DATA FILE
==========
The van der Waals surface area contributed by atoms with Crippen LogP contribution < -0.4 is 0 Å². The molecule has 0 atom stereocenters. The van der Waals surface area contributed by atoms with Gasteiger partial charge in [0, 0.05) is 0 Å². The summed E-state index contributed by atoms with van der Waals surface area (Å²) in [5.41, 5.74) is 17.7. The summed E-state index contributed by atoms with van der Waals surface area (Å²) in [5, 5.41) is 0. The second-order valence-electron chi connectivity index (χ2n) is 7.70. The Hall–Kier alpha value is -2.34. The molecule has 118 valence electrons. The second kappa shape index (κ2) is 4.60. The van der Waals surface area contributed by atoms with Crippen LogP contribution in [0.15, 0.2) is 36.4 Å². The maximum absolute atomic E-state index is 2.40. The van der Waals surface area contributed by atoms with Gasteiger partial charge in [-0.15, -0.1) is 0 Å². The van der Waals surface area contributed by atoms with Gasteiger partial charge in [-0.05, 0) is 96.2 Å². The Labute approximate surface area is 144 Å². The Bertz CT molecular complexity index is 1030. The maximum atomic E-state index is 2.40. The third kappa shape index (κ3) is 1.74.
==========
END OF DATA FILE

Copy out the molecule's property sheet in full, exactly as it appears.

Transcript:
The van der Waals surface area contributed by atoms with Crippen LogP contribution < -0.4 is 0 Å². The molecule has 0 atom stereocenters. The van der Waals surface area contributed by atoms with Gasteiger partial charge in [0, 0.05) is 0 Å². The summed E-state index contributed by atoms with van der Waals surface area (Å²) in [5.41, 5.74) is 17.7. The summed E-state index contributed by atoms with van der Waals surface area (Å²) in [5, 5.41) is 0. The second-order valence-electron chi connectivity index (χ2n) is 7.70. The Hall–Kier alpha value is -2.34. The molecule has 118 valence electrons. The second kappa shape index (κ2) is 4.60. The van der Waals surface area contributed by atoms with Crippen LogP contribution in [0.15, 0.2) is 36.4 Å². The maximum absolute atomic E-state index is 2.40. The van der Waals surface area contributed by atoms with Gasteiger partial charge in [-0.15, -0.1) is 0 Å². The van der Waals surface area contributed by atoms with Gasteiger partial charge in [-0.05, 0) is 96.2 Å². The Labute approximate surface area is 144 Å². The Bertz CT molecular complexity index is 1030. The maximum atomic E-state index is 2.40. The third kappa shape index (κ3) is 1.74.